Posted in Learn
While wet sand is both ubiquitous and literally child’s play, simulating the underlying interaction of water and sand certainly is not. In fact, this type of visual effect is rarely seen in feature movie productions, typically because it is considered too complex and difficult to achieve with existing particle-based simulation techniques. This is surprising given that water simulations, and to a lesser extent also sand simulations, are routinely undertaken in VFX. It is the complex nature of the changing material behaviors resulting from the mixing of sand and water that complicates simulation. However, we argue that this is precisely what makes the animation of wet sand so visually intriguing and hence desirable to master. Most practitioners in the VFX industry would agree that animation of water is a mature area of research, as evident by its abundance and the fact that several excellent commercial solutions exist today, c.f. Houdini, Maya, and RealFlow just to mention a few. Conversely, animation of sand is considered challenging by most, and is still a subject of significant research. Although the Material Point Method (MPM) [Sulsky et al. 1995] has been demonstrated to produce encouraging results for sand simulations, commercial solutions tend to use simpler particle based techniques, like Position Based Dynamics (PBD), which is easier to implement, but less well founded in continuum theory. However, mixtures of water and sand present a completely new set of simulation challenges for which, to the best of our knowledge, there is still no established best practice in VFX, let alone off-the-shelf commercial solutions. While there are many successful examples of wet sand animation, they tend to be based on art-directed constrained simulations or even procedural particle systems. Given the success of simulating sand with MPM it is natural to explore a similar approach for wet sand. Such a unified MPM description of the mixing of water and sand is exactly what motivated our work.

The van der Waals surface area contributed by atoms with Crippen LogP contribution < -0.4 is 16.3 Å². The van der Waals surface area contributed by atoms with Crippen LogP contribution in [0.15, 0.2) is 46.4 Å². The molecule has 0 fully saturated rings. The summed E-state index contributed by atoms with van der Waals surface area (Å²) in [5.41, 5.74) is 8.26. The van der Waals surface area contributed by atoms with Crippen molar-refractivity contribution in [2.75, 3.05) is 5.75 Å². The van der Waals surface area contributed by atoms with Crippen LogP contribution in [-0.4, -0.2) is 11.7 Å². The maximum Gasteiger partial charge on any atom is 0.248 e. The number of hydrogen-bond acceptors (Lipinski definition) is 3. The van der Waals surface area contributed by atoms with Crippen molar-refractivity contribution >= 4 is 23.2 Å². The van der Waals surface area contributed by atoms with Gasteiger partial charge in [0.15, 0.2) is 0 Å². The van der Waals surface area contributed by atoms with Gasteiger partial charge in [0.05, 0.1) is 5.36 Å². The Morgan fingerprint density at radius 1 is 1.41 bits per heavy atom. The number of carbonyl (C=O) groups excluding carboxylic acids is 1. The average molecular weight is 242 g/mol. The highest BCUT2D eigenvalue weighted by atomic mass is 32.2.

via SIGGRAPH 2017